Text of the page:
What is a "communication" (was Re: sorry, but ...
chl at clerew.man.ac.uk
Thu Aug 9 10:54:54 BST 2012
On Wed, 08 Aug 2012 19:29:32 +0100, Peter Fairbrother
<zenadsl6186 at zen.co.uk> wrote:
>> (5) References in this Act to the interception of a communication in the
>> course of its transmission by means of a postal service or
>> telecommunication system do not include references to—
>> (a) any conduct that takes place in relation only to so much of the
>> communication as consists in any traffic data comprised in or
>> attached to a communication (whether by the sender or
>> otherwise) for the purposes of any postal service or
>> telecommunication system by means of which it is being or may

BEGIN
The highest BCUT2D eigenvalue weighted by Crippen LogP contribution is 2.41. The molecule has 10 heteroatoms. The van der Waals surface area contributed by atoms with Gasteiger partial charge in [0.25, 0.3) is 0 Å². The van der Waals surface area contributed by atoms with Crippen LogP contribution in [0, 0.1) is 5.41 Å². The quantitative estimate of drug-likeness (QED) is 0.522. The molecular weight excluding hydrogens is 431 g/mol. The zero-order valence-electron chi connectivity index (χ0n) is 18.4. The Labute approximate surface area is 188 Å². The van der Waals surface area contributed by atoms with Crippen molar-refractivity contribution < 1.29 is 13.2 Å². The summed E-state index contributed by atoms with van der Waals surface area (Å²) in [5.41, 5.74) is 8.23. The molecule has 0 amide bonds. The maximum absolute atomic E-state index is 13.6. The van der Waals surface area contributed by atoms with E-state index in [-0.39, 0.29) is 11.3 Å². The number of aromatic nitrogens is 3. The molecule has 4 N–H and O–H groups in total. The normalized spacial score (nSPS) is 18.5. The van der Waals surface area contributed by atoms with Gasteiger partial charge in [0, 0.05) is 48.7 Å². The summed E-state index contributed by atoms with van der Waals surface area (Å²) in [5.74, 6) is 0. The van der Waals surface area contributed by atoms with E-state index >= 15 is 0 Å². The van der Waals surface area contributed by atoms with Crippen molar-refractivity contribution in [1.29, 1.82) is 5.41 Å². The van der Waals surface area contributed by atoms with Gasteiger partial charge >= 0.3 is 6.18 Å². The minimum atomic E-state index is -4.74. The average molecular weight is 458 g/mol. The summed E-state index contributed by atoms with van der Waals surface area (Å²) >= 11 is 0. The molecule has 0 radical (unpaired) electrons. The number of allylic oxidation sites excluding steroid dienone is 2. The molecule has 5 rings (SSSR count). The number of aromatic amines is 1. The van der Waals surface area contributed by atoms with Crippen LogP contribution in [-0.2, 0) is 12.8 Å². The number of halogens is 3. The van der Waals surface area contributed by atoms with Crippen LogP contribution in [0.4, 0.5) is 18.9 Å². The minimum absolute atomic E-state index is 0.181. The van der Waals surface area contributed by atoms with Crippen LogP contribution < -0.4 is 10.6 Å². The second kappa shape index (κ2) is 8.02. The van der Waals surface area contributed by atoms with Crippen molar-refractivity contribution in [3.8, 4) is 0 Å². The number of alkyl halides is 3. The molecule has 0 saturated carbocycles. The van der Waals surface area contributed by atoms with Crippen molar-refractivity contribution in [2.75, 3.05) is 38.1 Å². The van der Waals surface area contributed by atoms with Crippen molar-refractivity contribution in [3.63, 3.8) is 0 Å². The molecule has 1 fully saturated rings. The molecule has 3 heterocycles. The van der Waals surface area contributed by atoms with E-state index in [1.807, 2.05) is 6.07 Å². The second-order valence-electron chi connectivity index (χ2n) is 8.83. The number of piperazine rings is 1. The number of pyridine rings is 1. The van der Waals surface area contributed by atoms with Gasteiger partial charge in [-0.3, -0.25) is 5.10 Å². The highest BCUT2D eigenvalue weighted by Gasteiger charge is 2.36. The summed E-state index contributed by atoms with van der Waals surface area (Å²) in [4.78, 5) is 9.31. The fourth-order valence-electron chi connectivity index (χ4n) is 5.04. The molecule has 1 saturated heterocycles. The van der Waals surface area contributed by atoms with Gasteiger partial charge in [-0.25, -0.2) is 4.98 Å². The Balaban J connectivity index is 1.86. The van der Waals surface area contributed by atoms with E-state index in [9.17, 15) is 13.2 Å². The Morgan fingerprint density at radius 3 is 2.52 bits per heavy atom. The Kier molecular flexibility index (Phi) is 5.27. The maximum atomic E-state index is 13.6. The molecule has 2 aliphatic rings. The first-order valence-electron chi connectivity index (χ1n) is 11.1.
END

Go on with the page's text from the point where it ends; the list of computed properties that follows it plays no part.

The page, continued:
>> be transmitted; or
>> (b) any such conduct, in connection with conduct falling within
>> paragraph (a), as gives a person who is neither the sender nor
>> the intended recipient only so much access to a communication
>> as is necessary for the purpose
> And here is another can of worms.
> In general it is a principle of UK law that evidence once obtained can
> be presented, whether the obtaining was lawful or not.
Unless it is explicitly forbidden (e.g. evidence gained by interception
may not be presented in court).
In this case, which explicitly contains the word "only", if they trawl for
traffic data, and their "conduct" is so badly conducted that they pick up
some non-traffic data, they may be able to "present" it in some sense, as
you say, but they have still committed the crime of interception and a
prosecution against them should succeed.
As I said in an earlier post, if their conduct included a filter that
removed certain headers before they got to see it they might get away with
Charles H. Lindsey ---------At Home, doing my own thing------------------------
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